Some studies have reported no mescaline content in wild-harvested Peruvian specimens of E. peruviana,[3] and in plants grown in Europe.[4] In those studies that have compared different species and cultivars, when mescaline has been found, it has been at very much lower concentrations than in the highest yielding forms of other species; for example 0.24% of dry weight for E. peruviana KK242 compared to 4.7% for a strain of E. pachanoi on sale in traditional Peruvian shamans' markets, a factor of almost 20 times less.[2]

    Notes

    1. ^ "Echinopsis peruviana ssp. puquiensis". www.desert-tropicals.com. Retrieved 2008-02-23..mw-parser-output cite.citation{font-style:inherit}.mw-parser-output q{quotes:"""""'"'"}.mw-parser-output code.cs1-code{color:inherit;background:inherit;border:inherit;padding:inherit}.mw-parser-output .cs1-lock-free a{background:url("//upload.wikimedia.org/wikipedia/commons/thumb/6/65/Lock-green.svg/9px-Lock-green.svg.png")no-repeat;background-position:right .1em center}.mw-parser-output .cs1-lock-limited a,.mw-parser-output .cs1-lock-registration a{background:url("//upload.wikimedia.org/wikipedia/commons/thumb/d/d6/Lock-gray-alt-2.svg/9px-Lock-gray-alt-2.svg.png")no-repeat;background-position:right .1em center}.mw-parser-output .cs1-lock-subscription a{background:url("//upload.wikimedia.org/wikipedia/commons/thumb/a/aa/Lock-red-alt-2.svg/9px-Lock-red-alt-2.svg.png")no-repeat;background-position:right .1em center}.mw-parser-output .cs1-subscription,.mw-parser-output .cs1-registration{color:#555}.mw-parser-output .cs1-subscription span,.mw-parser-output .cs1-registration span{border-bottom:1px dotted;cursor:help}.mw-parser-output .cs1-hidden-error{display:none;font-size:100%}.mw-parser-output .cs1-visible-error{font-size:100%}.mw-parser-output .cs1-subscription,.mw-parser-output .cs1-registration,.mw-parser-output .cs1-format{font-size:95%}.mw-parser-output .cs1-kern-left,.mw-parser-output .cs1-kern-wl-left{padding-left:0.2em}.mw-parser-output .cs1-kern-right,.mw-parser-output .cs1-kern-wl-right{padding-right:0.2em}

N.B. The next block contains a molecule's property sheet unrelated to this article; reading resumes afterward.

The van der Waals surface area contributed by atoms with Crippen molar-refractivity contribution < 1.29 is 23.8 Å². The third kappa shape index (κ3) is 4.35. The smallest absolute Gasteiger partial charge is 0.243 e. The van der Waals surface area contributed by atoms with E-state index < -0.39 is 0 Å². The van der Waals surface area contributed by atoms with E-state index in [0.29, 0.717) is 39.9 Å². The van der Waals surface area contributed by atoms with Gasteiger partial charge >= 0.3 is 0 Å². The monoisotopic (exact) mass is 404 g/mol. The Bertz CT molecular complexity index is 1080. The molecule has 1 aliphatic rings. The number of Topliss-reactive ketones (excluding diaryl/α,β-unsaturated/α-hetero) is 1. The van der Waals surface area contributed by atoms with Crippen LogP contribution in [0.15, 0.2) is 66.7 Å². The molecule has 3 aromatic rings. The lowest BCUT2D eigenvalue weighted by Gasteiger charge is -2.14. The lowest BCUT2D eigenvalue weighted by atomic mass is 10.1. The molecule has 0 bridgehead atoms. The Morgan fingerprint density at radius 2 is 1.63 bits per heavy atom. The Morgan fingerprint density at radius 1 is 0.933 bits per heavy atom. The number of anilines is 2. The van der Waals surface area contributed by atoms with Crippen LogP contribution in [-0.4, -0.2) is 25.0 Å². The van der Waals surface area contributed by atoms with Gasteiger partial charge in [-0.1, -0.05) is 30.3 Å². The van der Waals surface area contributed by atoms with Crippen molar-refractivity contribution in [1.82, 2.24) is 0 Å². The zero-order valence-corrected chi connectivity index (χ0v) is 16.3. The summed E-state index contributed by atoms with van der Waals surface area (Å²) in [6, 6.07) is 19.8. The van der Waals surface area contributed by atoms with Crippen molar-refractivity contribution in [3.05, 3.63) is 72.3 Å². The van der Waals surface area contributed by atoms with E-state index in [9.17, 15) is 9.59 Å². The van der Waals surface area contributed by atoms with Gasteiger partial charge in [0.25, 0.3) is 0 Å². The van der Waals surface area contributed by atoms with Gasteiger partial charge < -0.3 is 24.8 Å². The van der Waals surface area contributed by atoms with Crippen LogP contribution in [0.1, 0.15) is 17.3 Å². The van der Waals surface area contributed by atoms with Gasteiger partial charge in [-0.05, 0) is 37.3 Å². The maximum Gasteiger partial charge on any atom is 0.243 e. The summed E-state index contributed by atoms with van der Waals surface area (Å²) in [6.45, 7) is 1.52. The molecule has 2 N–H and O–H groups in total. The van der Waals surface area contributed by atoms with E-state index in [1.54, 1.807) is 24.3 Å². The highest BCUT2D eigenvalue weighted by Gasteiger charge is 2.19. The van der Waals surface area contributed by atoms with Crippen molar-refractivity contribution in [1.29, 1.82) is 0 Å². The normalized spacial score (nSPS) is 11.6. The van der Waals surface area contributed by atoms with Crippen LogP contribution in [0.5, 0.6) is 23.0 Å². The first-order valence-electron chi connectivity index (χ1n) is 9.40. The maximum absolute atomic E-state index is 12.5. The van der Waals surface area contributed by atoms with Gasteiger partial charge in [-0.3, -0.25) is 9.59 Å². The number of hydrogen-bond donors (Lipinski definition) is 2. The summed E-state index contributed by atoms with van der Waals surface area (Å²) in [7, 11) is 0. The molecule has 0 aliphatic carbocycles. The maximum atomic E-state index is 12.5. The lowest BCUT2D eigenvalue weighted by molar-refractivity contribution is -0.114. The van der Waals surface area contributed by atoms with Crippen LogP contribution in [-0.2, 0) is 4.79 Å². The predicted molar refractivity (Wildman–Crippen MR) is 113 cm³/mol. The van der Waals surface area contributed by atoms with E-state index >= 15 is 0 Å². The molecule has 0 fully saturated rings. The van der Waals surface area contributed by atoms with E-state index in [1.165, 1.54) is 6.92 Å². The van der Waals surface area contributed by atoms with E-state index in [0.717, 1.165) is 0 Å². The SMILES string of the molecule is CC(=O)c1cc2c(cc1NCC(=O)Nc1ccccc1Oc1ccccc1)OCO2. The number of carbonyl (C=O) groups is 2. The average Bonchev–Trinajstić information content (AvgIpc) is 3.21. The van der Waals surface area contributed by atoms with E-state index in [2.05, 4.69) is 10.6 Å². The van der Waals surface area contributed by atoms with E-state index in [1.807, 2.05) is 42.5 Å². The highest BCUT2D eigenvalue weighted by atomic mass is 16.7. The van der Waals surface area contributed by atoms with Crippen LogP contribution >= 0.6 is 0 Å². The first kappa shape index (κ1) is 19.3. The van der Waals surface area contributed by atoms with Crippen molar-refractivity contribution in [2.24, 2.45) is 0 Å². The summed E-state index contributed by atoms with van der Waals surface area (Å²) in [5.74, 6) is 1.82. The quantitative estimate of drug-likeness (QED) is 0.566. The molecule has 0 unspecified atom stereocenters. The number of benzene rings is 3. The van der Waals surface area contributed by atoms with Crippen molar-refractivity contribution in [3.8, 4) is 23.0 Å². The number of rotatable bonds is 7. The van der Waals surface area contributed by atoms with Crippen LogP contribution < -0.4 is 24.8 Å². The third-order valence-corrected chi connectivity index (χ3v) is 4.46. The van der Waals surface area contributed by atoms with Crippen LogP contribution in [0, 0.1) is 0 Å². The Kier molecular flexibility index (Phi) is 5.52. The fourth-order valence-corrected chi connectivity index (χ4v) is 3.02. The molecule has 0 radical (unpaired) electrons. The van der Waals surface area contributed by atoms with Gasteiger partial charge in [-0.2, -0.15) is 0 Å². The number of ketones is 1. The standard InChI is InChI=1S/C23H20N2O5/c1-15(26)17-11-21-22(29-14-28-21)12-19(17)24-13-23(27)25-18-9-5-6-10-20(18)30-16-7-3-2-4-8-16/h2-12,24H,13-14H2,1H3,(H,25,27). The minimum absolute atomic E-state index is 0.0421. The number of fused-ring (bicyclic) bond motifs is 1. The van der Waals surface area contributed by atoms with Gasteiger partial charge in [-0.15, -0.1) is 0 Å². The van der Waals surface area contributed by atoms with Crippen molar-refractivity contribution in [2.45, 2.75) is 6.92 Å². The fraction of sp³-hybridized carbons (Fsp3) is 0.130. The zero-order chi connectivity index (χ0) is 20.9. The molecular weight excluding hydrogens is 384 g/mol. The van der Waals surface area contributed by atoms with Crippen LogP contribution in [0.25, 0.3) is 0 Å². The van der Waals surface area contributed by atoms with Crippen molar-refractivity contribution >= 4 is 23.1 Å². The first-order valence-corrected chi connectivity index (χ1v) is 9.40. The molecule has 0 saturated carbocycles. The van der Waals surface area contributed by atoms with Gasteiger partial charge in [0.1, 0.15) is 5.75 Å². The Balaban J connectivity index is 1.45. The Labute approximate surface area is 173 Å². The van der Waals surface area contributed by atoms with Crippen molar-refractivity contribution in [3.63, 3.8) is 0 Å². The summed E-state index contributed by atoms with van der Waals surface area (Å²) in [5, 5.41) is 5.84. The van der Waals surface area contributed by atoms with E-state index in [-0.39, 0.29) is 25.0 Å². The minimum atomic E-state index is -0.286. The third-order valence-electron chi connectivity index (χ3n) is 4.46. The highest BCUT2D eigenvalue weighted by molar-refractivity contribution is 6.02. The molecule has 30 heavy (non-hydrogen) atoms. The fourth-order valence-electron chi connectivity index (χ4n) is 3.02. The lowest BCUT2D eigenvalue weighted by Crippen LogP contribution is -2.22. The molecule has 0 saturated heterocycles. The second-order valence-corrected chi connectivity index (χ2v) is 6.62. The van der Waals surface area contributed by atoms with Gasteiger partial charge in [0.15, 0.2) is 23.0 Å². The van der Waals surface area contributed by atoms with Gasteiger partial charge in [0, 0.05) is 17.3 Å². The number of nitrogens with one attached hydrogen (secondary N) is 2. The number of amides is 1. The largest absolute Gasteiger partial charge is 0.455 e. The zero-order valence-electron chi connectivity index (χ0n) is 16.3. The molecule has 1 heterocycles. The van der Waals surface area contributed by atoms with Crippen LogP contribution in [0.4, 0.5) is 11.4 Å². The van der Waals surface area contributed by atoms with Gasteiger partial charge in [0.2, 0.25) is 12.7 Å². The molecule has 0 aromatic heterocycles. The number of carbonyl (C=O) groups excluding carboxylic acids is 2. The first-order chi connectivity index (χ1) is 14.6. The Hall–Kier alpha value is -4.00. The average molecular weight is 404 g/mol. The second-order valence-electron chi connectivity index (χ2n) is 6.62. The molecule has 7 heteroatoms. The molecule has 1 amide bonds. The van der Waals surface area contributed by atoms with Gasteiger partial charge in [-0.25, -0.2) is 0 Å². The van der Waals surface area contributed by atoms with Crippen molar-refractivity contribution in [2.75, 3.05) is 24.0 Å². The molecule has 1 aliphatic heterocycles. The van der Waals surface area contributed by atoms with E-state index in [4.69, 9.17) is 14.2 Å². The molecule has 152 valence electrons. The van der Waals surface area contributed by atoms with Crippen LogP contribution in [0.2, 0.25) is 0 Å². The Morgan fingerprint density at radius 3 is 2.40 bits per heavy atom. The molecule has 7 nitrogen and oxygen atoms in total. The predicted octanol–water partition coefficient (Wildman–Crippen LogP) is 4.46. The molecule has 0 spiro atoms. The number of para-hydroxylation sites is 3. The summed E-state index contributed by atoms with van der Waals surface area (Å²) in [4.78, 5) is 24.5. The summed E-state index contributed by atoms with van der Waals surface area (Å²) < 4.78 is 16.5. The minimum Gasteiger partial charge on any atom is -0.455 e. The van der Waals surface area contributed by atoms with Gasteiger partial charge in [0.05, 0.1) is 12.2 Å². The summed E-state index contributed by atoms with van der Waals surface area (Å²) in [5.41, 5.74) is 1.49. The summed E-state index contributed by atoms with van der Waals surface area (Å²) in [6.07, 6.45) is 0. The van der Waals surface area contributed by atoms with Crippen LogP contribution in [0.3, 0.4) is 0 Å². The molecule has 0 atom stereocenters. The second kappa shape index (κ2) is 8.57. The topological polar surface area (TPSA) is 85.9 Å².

2. ^ a b Ogunbodede, Olabode; McCombs, Douglas; Trout, Keeper; Daley, Paul & Terry, Martin (2010). "New mescaline concentrations from 14 taxa/cultivars of Echinopsis spp. (Cactaceae) ("San Pedro") and their relevance to shamanic practice". Journal of Ethnopharmacology. 131: 356–362. doi:10.1016/j.jep.2010.07.021. PMID 20637277.
    3. ^ Djerassi, Carl; Liu, L.H.; Farkas, E.; Lippman, A.E.; Lemin, A.J.; Geller, L.E.; McDonald, R.N. & Taylor, B.J. (1955). "Terpenoids. XI.1 Investigation of Nine Cactus Species. Isolation of Two New Triterpenes, Stellatogenin and Machaeric Acid". Journal of the American Chemical Society. 77 (5): 1200–1203. doi:10.1021/ja01610a033.
    4. ^ Agurell, S. (1969), "Cactaceae alkaloids. I", Lloydia, 32: 206–216

    References

     src=
    This article includes a list of references, but its sources remain unclear because it has insufficient inline citations. Please help to improve this article by introducing more precise citations. (January 2015) (Learn how and when to remove this template message)
    • James D. Mauseth, Roberto Kiesling, Cactus and Succulent Journal (US) 70 (1): 32-39
    • Michael S. Smith, The Narcotic and Hallucinogenic Cacti of the New World
    • William Rafti, "KK242 Notes and photos" ASIN: B001EHF2BU ISBN 0-9720525-5-0 Library of Congress Number: 2008902776